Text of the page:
The dollar index slipped 0.1% to 90.335, after closing almost unchanged on Wednesday.

Dollar retreats from one-month high as traders eye Biden’s forex policy

The dollar slipped from close to its highest in nearly one month on Tuesday as caution set in before U.S. Treasury Secretary nominee Janet Yellen testifies later, with traders keeping a close eye on the policies of the incoming Joe Biden government.

The greenback weakened against most major peers as stocks in Asia rallied, lifting risk sentiment and curbing demand for safe-haven currencies like the dollar and Japanese yen.

The dollar index slipped about 0.1% to 90.708 in the Asian session, a day before U.S. President-elect Joe Biden is set to be inaugurated.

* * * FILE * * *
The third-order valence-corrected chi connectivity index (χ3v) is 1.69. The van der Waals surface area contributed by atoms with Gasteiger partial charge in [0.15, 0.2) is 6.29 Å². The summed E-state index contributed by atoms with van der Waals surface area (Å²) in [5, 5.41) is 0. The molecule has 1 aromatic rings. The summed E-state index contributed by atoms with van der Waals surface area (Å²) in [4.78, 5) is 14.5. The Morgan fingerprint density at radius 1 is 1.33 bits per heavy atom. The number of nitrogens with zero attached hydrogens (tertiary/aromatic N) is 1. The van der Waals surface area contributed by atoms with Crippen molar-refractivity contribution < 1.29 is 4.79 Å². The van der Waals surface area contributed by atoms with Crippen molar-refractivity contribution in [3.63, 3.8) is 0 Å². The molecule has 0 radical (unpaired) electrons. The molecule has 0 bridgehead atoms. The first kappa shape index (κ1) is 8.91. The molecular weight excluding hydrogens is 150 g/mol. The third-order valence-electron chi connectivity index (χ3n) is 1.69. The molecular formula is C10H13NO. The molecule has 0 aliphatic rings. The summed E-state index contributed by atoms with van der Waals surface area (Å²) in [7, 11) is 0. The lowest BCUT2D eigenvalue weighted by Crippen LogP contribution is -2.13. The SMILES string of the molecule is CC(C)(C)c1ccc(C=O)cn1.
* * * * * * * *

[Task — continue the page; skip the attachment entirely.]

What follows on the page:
On Monday, the gauge ended 0.1% lower after earlier climbing to 90.94 for the first time since Dec. 21, as the Wall Street Journal reported Yellen will affirm a more traditional commitment to market-set currency rates in a Senate testimony on Tuesday.

That’s in stark contrast to outgoing President Donald Trump, who often railed against dollar strength.

The greenback has started the year with a near 2% rally against major peers, supported by a rise U.S. Treasury yields in response to Biden’s plan for a $1.9 trillion pandemic relief package.

The dollar fell close to 7% last year on expectations U.S. monetary policy would stay ultra-loose and amid hopes for a post-pandemic global recovery.

Many analysts expect the dollar to resume its march lower this year.

“We’ve seen comments from Janet Yellen that she won’t be pursuing a weak dollar policy per se, but that doesn’t mean that the overall impact of Fed policy won’t keep the dollar weakening,” said Michael McCarthy, chief strategist at broker CMC Markets in Sydney.

“I suspect what we’ve been seeing in the dollar at the moment is a minor corrective rally in an overall downtrend.”